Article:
In The End, There's Only One Conspiracy That Matters

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Re: In The End, There's Only One Conspiracy That Matters

Postby JackRiddler » Fri Sep 21, 2018 2:38 pm

So check out what was in The Guardian a couple of days ago.
https://www.theguardian.com/australia-n ... e-minister

Relevant to OP: Murdoch media moved to oust Turnbull for not being rabid enough on climate policy. These actions are probably not illegal. They wouldn't be in the U.S., although they might have been before 1980. Point is, capitalists directly make the laws (libertarian pole), or lawmakers with systemic awareness bend to perceived needs of capitalism-as-necessity (liberal pole). The actions cannot be called secret, but rather obscured through inattention from the media, which in Australia would be mostly Murdoch. Problem is not "conspiracy" of Murdoch lying to Turnbull that he may lay off, then having his reporters go on the attack. Problem as I've been saying is 1) that Australian media ownership is concentrated in this one conglomerate he owns as an outcome of capitalism, and 2) that capitalist ideology validates this private ownership as the good and necessary producer of prosperity, and 2a) celebrates the kinds of assholes who achieve such ownership as the worthiest of humans. Thus facilitating and encouraging such action, making it into business as usual. The conspiracy frame serves the obfuscation, albeit in a secondary way.


Turnbull was warned Rupert Murdoch was trying to remove him as prime minister

Malcolm Turnbull understood to have received call from billionaire Kerry Stokes warning News Corp was looking for leadership change

Anne Davies
@annefdavies

Wed 19 Sep 2018 02.55 EDT

www.theguardian.com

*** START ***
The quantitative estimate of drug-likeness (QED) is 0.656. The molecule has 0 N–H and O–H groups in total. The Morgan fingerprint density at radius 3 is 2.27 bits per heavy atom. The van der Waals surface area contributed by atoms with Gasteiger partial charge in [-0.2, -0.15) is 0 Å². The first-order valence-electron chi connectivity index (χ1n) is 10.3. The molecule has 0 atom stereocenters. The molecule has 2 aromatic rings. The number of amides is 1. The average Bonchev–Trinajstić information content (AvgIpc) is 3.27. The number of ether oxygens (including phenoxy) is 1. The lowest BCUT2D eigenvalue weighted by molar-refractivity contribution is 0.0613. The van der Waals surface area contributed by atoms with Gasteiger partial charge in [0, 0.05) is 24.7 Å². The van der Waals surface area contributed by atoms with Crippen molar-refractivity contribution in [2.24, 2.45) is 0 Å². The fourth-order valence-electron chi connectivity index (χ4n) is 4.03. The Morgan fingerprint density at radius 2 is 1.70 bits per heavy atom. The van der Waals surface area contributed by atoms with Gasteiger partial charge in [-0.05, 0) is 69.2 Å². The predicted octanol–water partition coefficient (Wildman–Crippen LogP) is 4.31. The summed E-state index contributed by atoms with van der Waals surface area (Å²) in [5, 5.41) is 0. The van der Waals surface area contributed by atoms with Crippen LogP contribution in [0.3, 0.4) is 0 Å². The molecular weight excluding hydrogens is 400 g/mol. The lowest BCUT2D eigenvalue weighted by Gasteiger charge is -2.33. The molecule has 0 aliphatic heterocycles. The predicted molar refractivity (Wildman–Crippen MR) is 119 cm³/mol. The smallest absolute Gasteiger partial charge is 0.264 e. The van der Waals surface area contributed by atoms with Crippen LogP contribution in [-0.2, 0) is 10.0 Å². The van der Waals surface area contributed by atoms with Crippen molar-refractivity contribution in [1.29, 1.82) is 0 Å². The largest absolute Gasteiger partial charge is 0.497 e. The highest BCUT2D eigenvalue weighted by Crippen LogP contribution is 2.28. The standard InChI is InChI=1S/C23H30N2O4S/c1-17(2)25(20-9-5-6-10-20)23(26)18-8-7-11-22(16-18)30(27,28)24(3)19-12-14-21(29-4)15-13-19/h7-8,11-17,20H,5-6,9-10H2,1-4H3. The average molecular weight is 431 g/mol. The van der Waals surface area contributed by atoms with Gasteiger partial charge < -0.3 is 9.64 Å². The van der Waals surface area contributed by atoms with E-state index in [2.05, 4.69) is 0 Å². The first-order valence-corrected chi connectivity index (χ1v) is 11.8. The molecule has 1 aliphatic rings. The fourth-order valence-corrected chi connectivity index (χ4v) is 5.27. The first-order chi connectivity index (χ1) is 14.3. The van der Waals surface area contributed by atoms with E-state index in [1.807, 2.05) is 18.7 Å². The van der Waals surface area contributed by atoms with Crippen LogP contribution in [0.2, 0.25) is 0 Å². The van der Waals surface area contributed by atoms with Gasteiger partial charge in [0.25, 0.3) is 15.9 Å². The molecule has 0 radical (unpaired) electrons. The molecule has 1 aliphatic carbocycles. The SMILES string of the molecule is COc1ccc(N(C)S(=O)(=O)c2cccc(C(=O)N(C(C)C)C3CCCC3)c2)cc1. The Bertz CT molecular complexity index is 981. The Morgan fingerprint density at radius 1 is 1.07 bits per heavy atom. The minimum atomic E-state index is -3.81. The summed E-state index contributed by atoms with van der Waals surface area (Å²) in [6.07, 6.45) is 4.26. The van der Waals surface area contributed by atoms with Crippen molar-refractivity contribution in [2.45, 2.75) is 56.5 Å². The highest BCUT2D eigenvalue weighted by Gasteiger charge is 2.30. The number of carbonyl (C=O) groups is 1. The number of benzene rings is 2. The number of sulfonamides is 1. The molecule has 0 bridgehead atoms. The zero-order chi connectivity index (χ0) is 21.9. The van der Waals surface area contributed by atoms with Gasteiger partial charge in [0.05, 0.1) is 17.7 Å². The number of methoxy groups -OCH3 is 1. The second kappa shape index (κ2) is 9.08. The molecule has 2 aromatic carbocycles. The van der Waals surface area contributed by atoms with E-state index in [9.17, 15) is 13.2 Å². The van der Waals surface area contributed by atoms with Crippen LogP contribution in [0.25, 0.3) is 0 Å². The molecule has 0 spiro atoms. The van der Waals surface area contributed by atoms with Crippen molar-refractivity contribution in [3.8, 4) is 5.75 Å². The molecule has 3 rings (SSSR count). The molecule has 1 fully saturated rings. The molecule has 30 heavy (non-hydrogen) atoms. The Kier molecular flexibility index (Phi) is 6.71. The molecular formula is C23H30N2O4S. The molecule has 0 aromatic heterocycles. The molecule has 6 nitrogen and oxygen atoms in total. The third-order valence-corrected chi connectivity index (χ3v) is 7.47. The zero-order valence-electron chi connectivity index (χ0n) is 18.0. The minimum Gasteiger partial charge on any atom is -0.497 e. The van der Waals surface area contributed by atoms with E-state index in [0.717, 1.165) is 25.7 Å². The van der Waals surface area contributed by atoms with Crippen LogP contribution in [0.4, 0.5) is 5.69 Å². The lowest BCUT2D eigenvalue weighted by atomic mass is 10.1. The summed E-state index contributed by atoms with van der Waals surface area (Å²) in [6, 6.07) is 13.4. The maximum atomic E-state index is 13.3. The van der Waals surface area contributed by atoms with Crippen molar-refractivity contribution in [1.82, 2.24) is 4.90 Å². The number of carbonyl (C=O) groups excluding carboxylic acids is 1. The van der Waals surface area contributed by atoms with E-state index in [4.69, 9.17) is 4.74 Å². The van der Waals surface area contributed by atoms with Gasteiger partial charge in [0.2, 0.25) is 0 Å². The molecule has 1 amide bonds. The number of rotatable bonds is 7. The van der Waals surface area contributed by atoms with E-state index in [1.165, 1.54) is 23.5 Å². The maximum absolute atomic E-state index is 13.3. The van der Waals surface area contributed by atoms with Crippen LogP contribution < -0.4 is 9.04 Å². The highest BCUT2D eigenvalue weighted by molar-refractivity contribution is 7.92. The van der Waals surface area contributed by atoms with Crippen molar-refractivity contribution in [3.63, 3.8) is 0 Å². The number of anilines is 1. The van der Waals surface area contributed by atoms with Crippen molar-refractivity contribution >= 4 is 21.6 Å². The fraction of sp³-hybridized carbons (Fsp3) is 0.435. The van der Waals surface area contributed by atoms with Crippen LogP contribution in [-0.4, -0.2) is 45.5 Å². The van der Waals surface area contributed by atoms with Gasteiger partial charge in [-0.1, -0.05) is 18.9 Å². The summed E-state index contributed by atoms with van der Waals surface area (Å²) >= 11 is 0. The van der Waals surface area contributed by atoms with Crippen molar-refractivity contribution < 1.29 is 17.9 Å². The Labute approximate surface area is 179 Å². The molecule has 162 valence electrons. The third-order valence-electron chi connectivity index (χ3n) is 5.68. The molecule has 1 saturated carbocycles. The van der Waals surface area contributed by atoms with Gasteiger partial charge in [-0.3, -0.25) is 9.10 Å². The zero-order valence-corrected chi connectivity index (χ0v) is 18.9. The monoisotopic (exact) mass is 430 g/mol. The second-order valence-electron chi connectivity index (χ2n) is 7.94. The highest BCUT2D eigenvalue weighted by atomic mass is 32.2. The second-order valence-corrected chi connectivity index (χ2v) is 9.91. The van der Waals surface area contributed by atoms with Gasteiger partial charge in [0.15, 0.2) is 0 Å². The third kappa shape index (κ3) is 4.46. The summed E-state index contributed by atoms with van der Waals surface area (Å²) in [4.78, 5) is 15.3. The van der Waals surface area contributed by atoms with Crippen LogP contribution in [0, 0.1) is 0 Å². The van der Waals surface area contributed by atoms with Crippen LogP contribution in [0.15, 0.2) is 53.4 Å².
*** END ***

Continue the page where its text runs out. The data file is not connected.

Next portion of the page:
Turnbull was warned Rupert Murdoch was trying to remove him as prime minister | Australia news
The former prime minister Malcolm Turnbull was warned in a phone call from the media mogul Kerry Stokes that Rupert Murdoch and his media company News Corp were intent on removing him from power, Guardian Australia understands.

According to sources close to Turnbull, the former prime minister says Stokes relayed in a conversation in mid-August that he had been in contact with Murdoch and had discussed a News Corp push for a leadership change.

The Australian Financial Review and the ABC have also reported that Murdoch had told Stokes, chairman of the Seven Network, that Turnbull needed to be replaced as prime minister.

Stokes is said to have replied that the likely result of such a campaign would be to deliver government to Labor and Bill Shorten.

Murdoch, according to both reports, brushed aside Stokes’s concerns, saying Labor would only be in office for three years.

The Guardian sought comment from Stokes and News Corp.

In a statement to the ABC, also provided to the Guardian, Stokes said: “I have never been involved in leadership events nor autopsies of them like the one you have published.

“Furthermore, the characterisation and supposed details of the private conversations you have assigned to me are wrong.”

He did not address the central contention of both reports that Murdoch had wanted a change of leadership and that Stokes had warned Turnbull about this.

Stokes acknowledged that the ABC had been attempting to speak to him before it went to air with its version of events. But he said the ABC had relied on “spin from parties attempting to rewrite history”.

A spokesperson for News Corp said they were unable to comment on the contents of Murdoch’s calls.

However, the Australian columnist Chris Kenny accused the ABC of undergraduate journalism “that is a jaundiced concoction of rumours and factual errors purporting to suggest that Malcolm Turnbull lost the prime ministership because of a media campaign led by this newspaper”.

He said the editorials in the Australian had been supportive of Turnbull or neutral on the question of who should lead the party right up until the challenge.

The 2018 leadership spill in numbers – video
Guardian Australia understands that Turnbull, who is believed to habitually take notes of his conversations, was so alarmed by the call from Stokes and what he perceived to be a gathering News Corp campaign against him that he later made a separate approach to Murdoch himself.

That call came after his near-death experience in the party room on 21 August, when he survived a first attempt to remove him as prime minister 48-35. But the general view was it was too narrow a win and a second challenge in the near future was inevitable.

According to sources close to Turnbull, a desperate prime minister tried to explain to Murdoch that the only result of changing leaders would be to deliver government to Labor.

He pointed out he had shifted on the national energy guarantee policy so hated by many News Corp commentators and Tony Abbott and he had delivered, in part, on tax cuts.